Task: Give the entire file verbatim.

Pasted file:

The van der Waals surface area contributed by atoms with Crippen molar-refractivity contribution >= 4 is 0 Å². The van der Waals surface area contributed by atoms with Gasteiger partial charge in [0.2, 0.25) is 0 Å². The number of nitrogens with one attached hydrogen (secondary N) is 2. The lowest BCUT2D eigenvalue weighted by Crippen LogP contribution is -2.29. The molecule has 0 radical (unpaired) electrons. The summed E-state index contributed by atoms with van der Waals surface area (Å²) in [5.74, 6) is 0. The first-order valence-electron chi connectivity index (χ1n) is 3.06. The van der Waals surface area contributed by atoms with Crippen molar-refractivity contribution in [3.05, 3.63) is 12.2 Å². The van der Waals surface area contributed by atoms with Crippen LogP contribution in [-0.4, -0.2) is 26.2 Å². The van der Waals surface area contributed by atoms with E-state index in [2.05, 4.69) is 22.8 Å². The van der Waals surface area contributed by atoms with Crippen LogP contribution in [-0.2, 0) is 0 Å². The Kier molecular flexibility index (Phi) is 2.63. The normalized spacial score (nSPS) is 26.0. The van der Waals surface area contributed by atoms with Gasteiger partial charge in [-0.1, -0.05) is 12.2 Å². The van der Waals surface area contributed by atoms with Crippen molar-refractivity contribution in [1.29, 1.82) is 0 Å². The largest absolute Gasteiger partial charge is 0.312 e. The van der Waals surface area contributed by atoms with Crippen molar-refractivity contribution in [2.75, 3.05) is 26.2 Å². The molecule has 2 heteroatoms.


The van der Waals surface area contributed by atoms with Crippen molar-refractivity contribution >= 4 is 0 Å². The van der Waals surface area contributed by atoms with Gasteiger partial charge in [0.2, 0.25) is 0 Å². The number of nitrogens with one attached hydrogen (secondary N) is 2. The lowest BCUT2D eigenvalue weighted by Crippen LogP contribution is -2.29. The molecule has 0 radical (unpaired) electrons. The summed E-state index contributed by atoms with van der Waals surface area (Å²) in [5.74, 6) is 0. The first-order valence-electron chi connectivity index (χ1n) is 3.06. The van der Waals surface area contributed by atoms with Crippen molar-refractivity contribution in [3.05, 3.63) is 12.2 Å². The van der Waals surface area contributed by atoms with Crippen LogP contribution in [-0.4, -0.2) is 26.2 Å². The van der Waals surface area contributed by atoms with E-state index in [2.05, 4.69) is 22.8 Å². The van der Waals surface area contributed by atoms with Crippen LogP contribution in [-0.2, 0) is 0 Å². The Kier molecular flexibility index (Phi) is 2.63. The normalized spacial score (nSPS) is 26.0. The van der Waals surface area contributed by atoms with Gasteiger partial charge in [-0.1, -0.05) is 12.2 Å². The van der Waals surface area contributed by atoms with Crippen molar-refractivity contribution in [1.29, 1.82) is 0 Å². The largest absolute Gasteiger partial charge is 0.312 e. The van der Waals surface area contributed by atoms with Crippen molar-refractivity contribution in [2.75, 3.05) is 26.2 Å². The molecule has 2 heteroatoms.